You’ll need to have a concrete overall goal, and a series of quantifiable targets. You must be able to distill your vision—your ideal scene—down to observable, measurable goals. If school improvement is your focus, then how many schools will be painted by September? October? If crime is your focus—say thefts, for example—then you’ll first need to find out how many thefts occurred in June and July, and set specific goals as your targets for August and September. Every area of focus must have quantifiable goals attached to them—we call those measurable goals “production targets”. Other production targets include airline seats purchased, hotel rooms paid for, dogs spayed and neutered, number of students reading at or above grade level, trees planted, etc. If your vision for YOUR New Saipan cannot be converted into quantifiable targets, then there’s no way for you to be sure you’re making progress.
Before you can start implementing any strategy to reach your goals, you’ll need to gather information about if, where and how a project can be done, before you take action. You’ll need to familiarize yourself with certain practices and processes.
Let’s say, for example, that you have a great idea to construct an offshore oil drill to extract oil from beneath the ocean floor off the coast of Managaha. You’d first need to find out what regulations, laws, codes and such exist that may or may not make that a viable project. These could be state, federal or local regulations, environmental concerns, etc. Every project or solution to Saipan’s challenges comes with certain conditions with which you must be familiar in order to be effective.
Operating targets—your strategy
The accomplishment of any goal is simply the end result of a series of steps performed in a pre-determined sequence. That’s all a plan is—a series of steps.
In previous articles, I’ve outlined a broad series of steps for any beginning entity (or administration) starting from scratch:
1. Find the lines of communication
2. Make yourself known
3. Discover what is needed or wanted
4. Produce or present it.
Within that broad plan, of course, are the specific steps of the plan: people to contact, items to purchase, research to do, appointments to make meetings to attend, agreements to come to and so on.
So, for each area of focus, start outlining all the things that you need to do in reverse order in order to arrive at the end result. Start with the goal in mind, and then ask yourself: "What would need to occur before this milestone can happen?" Then keep doing that step by step until you reach the present.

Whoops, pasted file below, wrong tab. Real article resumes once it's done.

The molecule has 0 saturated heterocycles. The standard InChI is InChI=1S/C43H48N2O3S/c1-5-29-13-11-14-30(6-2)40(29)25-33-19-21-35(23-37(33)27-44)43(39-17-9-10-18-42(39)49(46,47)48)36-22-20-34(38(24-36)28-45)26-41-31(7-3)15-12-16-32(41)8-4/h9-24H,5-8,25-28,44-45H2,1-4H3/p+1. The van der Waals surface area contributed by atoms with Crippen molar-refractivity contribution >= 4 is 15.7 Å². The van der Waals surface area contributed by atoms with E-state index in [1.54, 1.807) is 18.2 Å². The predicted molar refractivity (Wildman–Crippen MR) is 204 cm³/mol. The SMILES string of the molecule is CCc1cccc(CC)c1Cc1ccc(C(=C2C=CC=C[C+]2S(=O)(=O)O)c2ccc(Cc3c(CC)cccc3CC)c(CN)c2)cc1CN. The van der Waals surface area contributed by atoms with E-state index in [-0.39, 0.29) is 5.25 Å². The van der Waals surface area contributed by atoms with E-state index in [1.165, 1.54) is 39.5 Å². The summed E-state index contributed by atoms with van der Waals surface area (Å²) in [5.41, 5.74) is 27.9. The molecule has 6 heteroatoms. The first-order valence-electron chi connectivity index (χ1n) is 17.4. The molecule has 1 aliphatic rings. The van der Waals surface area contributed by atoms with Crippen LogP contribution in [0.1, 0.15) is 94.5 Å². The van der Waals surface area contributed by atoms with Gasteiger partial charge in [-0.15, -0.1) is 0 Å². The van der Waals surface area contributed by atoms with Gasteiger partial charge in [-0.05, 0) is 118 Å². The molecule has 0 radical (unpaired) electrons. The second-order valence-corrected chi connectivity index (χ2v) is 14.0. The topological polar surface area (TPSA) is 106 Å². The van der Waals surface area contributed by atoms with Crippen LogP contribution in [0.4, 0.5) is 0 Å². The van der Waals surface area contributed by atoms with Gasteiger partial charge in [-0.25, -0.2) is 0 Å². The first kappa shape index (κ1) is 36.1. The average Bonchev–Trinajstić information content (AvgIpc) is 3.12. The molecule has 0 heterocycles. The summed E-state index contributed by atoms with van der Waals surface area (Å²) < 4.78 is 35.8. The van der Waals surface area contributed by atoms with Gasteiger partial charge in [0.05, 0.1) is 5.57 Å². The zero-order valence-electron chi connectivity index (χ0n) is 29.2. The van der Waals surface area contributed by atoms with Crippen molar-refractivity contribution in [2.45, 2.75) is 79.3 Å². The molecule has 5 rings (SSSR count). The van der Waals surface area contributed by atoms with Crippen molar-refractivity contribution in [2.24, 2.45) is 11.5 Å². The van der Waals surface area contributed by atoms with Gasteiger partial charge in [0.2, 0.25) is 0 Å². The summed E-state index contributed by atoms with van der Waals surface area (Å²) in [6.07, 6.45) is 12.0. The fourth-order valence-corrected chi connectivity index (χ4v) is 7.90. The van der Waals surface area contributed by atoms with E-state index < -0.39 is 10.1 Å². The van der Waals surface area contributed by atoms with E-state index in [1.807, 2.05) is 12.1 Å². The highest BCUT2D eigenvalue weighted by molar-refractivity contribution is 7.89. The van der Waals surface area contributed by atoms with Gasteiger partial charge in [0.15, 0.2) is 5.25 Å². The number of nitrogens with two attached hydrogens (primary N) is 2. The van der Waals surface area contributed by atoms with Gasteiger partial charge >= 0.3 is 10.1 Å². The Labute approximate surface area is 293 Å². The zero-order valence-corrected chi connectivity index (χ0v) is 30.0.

The point of all this
So what’s the point of all this? Well, if we’re lucky, this exercise may help you realize several things about what matters to you, what needs to be done and how it can be accomplished.
The first realization is that the perceived quality of your life is most immediately and directly affected by the things you feel are important. If you have children, then education might be on your list of five. If your passion is the environment, then the protection of the reefs might be on your top five. If you have pets, then animal welfare; if a business owner, then wages, and so on. We can all agree on certain issues, but everyone’s list of five is going to be a little different.
If we combine all of our lists, then you might get a sense of the tremendous task that faces anyone in a position of leadership, even on a small island such as this.
It’s my hope, however, that you’ll realize that the future of these islands is much too involved a process to be left up to one individual or administration alone, and with your personal goals set, your Cabinet in place, your strategy mapped out, and with an awareness of the conditions surrounding each challenge, you might find that YOU actually have the power, the people, the passion and a plan to actually move ahead and effect meaningful change here on this island....even if you’re not the governor!
* * *
Until next week, remember, success is a journey, not a destination!
(Walt F.J. Goodridge is author of 12 books including Turn Your Passion Into Profit. Walt offers coaching and workshops to help people pursue and profit from their passions. Originally from the island of Jamaica, Walt has grown several successful businesses in the US, and now makes his home here in Saipan. To learn more about the Saipanpreneur Project and Walt’s philosophy and formula visit www.saipanpreneur.com and www.passionprofit.com. Send article suggestions, entrepreneur nominations and feedback about this article to firstname.lastname@example.org.)
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WHERE IS SAIPAN?
Located in the western pacific, a short flight from Guam and 3 hours from Japan, the Commonwealth of the Northern Mariana Islands (CNMI) is a popular tourist destination rich in history, culture and natural resources. Saipan, just 5 miles wide by 12 miles long, is the largest and most populated of the 14 islands making up an archipelago that stretches 400 miles (north to south) along the edge of the Marianas Trench.